Hi Debby…another comment that found it’s way to Spam (how rude of WordPress; it’s totally *not* Spam-worthy!!!)….oh, definitely, I journal and wouldn’t have survived if I hadn’t journaled my way through all the ‘mess’ of the last few years….it’s definitely what helps me process everything and allows a deeper reflection on my inner tensions. Then, once I’ve journal led/meditated – somehow reached my ‘good place’ mentally, *then* I can write….uuufff…what a process! But so worth it! Thanks for your kind comments: so much appreciated, honestly….it’s been so wonderful getting to know you a bit better through ‘On Being’….Helen xx

      Liked by 1 person

  4. So interesting to read the process you go through to write. Writers in general fascinate me. It’s just not something “in me” that way, but I sure appreciate the talents of others. However, if I were a writer I think I’d be very similar to you about it. Thanks for always sharing so much about yourself dear Friend. Love it! 🙂
    Blessings on the week ahead. xo

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    • iwillbloom says:

      Hia Carrie….I do sometimes think I share far too much but this felt like it might be useful to others who might be facing the same ‘Oh my goodness, how on EARTH do I make this happen?’ moments….blessings right back at you…Helen xxx

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  5. I really liked hearing about your process of how to rest so you can write Helen! You are an amazing writer. I think it has a lot to do with how deep your well is. You have so much to pull from. I probably could afford to use more meditation in my life. I write to feel better and calm down so the very act of writing helps me rest and calm my nervous system. But my writing would probably be better if I rested before I wrote 😉

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    • Now that I’m thinking about it, I do what I would consider my “better writing” when I have had some alone time. I think being alone really helps me process.

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      • iwillbloom says:

        Hia Heather…there you go! One of the Dalai Lama’s rules for living is to take at least 30 minutes each day ‘alone time’ – whatever else is happening. In this way, he says, you’re able to examine what’s going in your life, yourself, and what it is you want and what you need to do to get that/there…..(It’s not selfish, it’s **necessary**, I find…). And what was it someone said, “The unexamined life is not worth living” (Socrates?)…

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    • iwillbloom says:

      Hia Heather….thanks (as always) for your comment, which made me smile and then blush and then get all shy 🙂 You definitely should try to make space for meditation; it’d open up a whole new world for you, I’m certain….definitely agree with you about writing calming nerves/anxieties…I think if I didn’t get rid of all my ‘c**p’ in my journal in the mornings, I’d honestly never be able to function… 😦

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  6. Tara says:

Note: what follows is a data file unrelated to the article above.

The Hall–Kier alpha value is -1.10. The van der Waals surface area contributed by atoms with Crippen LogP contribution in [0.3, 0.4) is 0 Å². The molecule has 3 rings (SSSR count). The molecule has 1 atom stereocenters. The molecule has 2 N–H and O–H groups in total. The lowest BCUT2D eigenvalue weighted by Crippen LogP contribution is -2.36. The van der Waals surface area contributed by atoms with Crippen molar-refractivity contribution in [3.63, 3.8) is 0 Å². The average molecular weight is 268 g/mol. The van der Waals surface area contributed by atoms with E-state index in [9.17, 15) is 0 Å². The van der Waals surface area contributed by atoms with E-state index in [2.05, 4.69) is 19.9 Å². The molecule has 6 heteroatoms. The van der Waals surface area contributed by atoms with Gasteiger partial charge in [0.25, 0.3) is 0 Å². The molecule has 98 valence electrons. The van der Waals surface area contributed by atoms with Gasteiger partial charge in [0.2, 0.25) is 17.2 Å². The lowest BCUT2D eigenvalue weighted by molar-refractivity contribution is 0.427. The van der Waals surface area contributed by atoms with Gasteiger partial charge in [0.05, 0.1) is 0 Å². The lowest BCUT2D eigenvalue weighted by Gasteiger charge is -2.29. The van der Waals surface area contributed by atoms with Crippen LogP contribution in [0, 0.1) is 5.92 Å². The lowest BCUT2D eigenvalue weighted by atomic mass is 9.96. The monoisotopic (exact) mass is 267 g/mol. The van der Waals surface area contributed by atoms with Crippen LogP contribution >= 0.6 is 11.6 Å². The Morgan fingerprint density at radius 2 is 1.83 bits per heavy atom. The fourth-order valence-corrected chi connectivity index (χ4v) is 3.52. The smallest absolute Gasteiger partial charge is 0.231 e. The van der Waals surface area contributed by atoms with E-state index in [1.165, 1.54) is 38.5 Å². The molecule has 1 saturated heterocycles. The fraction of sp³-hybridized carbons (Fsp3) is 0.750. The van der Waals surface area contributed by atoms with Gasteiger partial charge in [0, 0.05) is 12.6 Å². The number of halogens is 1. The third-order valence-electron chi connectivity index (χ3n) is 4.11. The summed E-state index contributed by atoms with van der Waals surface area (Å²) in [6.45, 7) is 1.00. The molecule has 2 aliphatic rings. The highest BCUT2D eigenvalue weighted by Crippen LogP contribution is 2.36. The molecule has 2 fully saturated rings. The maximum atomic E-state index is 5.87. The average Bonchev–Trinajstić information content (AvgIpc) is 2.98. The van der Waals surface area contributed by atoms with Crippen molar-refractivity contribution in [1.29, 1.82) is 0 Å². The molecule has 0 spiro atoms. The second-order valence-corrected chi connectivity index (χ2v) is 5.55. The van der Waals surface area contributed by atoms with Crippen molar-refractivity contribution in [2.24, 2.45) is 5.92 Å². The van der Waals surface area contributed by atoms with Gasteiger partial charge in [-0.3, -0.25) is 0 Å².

Great post! I totally hear where you are coming from. I really identified with these words: “Once my mind’s clear I can notice and drink in the beauty around me and be inspired by it and then I can write. I can reach the bottom of that well where all the good stuff lies, instead of floundering around in the upper, empty, waters.” YES!

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  7. carlybenson says:

    There’s a lot of wisdom here- I agree,it is important to be in the right frame of mind to be able to write well, and I think it’s great that you have tools and techniques that help you get there. I think being aware of our thoughts and learning to combat them or redirect them when they’re not helping us is so important too- and I like the Victor Frankl quote.

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  8. Gabriele says:

    Teaching yourself to be off guard seems to be a pathway into many other things, like writing when you are in the flow. It inspires me to continue to work on the meditation and yoga practice I have.

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    • iwillbloom says:

      Hi Gabriele, I definitely think there’s something in it and do hope it works for you…I am very excited about seeing your 31 Days posts….Helen xx

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  9. alexa says:

    I have really enjoyed reading your thinking (if you see what I mean) and that Victor Frankl quote is one of most favourite. I was fascinated by the discussion that’s developed in the comments about ‘alone’ time. I am sorely devoid of this, with the demands of being a carer. I think it’s three years since I was last in the house on my own, and just long for it … I can get little gulps of alone time if I get the chance to be away, but there is something about being able to nestle into one’s own space …

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    • iwillbloom says:

      Hi Alexa, I have found great solace, over the last few years, in the words of Victor Frankl. His books are some of the most powerful I’ve ever read. I admire you so much, how you opened your home and altered your life to be able to accommodate your parents and now how you care, so attentively, for your Dad. Thinking of you, Alexa….Helen xxx

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  10. Hi Helen, what a wonderful post and your images are beautiful x I’ve always thought I was a little odd (and I probably so am 🙂 in that I love people, being around people but that I so desperately need to be alone too. I need alone time to recharge, to be able to cope with everything else when I’m not alone. I certainly couldn’t write without my alone time. Sending heaps of hugs, Rosie xx

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    • iwillbloom says:

      Hia Rosie, have been feeling ill so haven’t had the strength to drag myself to the computer….hence my late reply! You sound like a classic introvert (I am one too)…hugs right back at you…will re-visit your blog over the weekend, Helen xx